Lawmakers emphasize need to bolster tech, education in workforce development
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Lawmakers on Wednesday stressed the need to focus on technology and education as drivers of job growth in both the near and long term.

Speaking at The Hill’s “Future of Jobs Summit,” Rep. Greg Murphy (R-N.C.) argued that science, technology, engineering and mathematics (STEM) education will play a key role in shaping the workforce.

“The future is in technology and technology starts with STEM education. It starts at a young age, it starts with a love of learning, and it starts with trying to get young people involved and interested…in science and technology,” he told The Hill’s Steve Clemons.

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Murphy is the ranking member of the House Education and Labor Committee’s Higher Education and Workforce Investment Subcommittee.

Rep. Haley StevensHaley Maria StevensOvernight Health Care: Fauci clashes with Paul - again | New York reaches .1B settlement with opioid distributors | Delta variant accounts for 83 percent of US COVID-19 cases Abortion rights group endorsing 12 House Democrats ahead of midterms House GOP campaign arm hits vulnerable Democrats on inflation in July 4 ad campaign MORE (D-Mich.), who also spoke at the Nokia-sponsored event, said technology-based “jobs of the future” are already available but are often overlooked.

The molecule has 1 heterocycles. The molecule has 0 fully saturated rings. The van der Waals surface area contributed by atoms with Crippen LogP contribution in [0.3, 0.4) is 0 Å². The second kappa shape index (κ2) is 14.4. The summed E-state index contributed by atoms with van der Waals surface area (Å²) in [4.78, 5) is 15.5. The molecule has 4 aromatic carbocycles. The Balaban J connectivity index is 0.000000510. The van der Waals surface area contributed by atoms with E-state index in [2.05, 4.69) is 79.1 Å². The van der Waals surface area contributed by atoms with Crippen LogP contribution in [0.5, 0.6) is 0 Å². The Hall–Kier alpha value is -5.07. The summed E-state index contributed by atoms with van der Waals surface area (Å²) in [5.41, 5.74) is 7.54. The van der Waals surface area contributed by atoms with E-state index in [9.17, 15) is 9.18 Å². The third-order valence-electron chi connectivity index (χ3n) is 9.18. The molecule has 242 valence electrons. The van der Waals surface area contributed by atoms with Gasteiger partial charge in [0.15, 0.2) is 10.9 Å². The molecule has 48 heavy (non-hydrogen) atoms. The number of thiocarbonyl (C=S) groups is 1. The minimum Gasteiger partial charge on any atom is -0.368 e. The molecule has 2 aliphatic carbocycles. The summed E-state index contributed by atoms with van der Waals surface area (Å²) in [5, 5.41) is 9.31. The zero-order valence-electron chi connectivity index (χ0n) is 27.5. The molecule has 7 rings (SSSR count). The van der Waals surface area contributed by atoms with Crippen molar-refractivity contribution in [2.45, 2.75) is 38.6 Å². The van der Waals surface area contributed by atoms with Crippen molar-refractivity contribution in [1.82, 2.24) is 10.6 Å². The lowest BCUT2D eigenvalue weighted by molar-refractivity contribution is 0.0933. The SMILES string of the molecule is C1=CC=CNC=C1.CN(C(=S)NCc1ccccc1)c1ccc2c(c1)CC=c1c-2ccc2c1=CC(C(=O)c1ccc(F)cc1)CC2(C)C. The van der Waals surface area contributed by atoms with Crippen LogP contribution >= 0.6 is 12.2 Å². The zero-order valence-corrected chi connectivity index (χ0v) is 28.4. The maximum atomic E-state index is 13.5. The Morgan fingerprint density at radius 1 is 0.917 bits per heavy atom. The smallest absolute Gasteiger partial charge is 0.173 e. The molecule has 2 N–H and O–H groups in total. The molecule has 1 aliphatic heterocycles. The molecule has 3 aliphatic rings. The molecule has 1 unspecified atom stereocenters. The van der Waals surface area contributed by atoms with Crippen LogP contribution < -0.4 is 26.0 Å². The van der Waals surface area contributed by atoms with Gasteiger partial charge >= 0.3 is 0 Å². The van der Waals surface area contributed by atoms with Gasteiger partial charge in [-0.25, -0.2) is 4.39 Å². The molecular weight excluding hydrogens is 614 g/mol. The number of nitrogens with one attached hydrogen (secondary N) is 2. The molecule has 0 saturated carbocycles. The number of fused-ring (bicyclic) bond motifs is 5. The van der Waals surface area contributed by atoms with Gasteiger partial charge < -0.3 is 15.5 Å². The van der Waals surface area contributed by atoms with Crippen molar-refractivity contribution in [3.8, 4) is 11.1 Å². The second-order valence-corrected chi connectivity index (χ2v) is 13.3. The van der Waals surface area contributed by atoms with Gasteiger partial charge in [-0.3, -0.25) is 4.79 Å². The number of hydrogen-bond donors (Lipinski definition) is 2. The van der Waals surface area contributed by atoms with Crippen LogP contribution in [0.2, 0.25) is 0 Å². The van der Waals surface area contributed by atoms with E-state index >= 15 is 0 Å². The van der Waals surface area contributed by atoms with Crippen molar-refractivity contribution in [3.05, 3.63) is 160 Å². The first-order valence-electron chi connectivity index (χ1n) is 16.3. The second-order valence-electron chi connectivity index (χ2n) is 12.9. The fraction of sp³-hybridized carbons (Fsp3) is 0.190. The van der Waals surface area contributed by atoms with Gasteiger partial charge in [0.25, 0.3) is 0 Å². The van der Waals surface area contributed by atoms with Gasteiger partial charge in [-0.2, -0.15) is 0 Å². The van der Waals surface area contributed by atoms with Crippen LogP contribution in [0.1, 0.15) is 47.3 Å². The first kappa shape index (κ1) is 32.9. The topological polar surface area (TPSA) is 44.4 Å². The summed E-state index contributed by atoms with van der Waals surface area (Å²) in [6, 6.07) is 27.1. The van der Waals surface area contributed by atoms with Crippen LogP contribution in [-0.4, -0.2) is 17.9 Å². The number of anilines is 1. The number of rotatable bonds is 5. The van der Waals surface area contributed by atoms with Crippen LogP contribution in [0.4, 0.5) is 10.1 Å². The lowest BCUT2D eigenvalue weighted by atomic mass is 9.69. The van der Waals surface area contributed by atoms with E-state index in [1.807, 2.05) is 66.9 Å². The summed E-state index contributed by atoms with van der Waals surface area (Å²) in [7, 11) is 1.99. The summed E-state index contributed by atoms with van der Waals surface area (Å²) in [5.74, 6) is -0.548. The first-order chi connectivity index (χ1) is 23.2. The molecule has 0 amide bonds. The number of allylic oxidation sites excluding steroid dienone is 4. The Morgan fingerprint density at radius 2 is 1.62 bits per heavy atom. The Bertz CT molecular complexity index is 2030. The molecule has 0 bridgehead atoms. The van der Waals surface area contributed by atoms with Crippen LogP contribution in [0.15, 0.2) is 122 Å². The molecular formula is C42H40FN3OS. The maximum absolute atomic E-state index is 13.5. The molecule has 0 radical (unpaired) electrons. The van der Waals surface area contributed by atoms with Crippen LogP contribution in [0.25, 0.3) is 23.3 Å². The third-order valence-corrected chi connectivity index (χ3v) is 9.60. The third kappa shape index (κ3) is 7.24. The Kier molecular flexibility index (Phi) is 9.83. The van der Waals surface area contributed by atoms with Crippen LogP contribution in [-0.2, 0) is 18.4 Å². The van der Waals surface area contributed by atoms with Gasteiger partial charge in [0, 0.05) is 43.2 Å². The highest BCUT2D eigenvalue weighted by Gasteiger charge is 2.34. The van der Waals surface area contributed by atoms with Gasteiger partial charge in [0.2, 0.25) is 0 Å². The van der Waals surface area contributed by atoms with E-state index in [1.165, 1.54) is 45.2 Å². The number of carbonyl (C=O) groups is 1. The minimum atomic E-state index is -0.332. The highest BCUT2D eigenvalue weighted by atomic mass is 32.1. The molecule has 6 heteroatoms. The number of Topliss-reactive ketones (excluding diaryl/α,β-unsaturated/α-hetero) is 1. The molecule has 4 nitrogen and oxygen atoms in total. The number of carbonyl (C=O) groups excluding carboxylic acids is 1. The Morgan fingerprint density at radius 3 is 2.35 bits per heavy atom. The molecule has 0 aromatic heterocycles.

“The jobs are here…we’ve got advanced technology, advanced manufacturing jobs ready for people who have that expertise or that interest,” she said.

Stevens, a co-chair of the New Democrat Coalition Future of Work Task Force, said concerns over future job losses due to automation often distract from employment that’s currently available.

She said while autonomous vehicles may eventually make truck drivers obsolete, people today are “not talking about the open truck driving jobs that we have available right now that need to be filled.”

The lawmakers' remarks come just hours before President BidenJoe BidenRealClearPolitics reporter says Freedom Caucus shows how much GOP changed under Trump Iowa governor suggests immigrants partially to blame for rising COVID-19 cases Biden officials pledge to confront cybersecurity challenges head-on MORE is slated to address a joint session of Congress, where he's expected to tout his $2.3 trillion infrastructure proposal as a way to boost employment in areas like renewable energy, manufacturing and construction.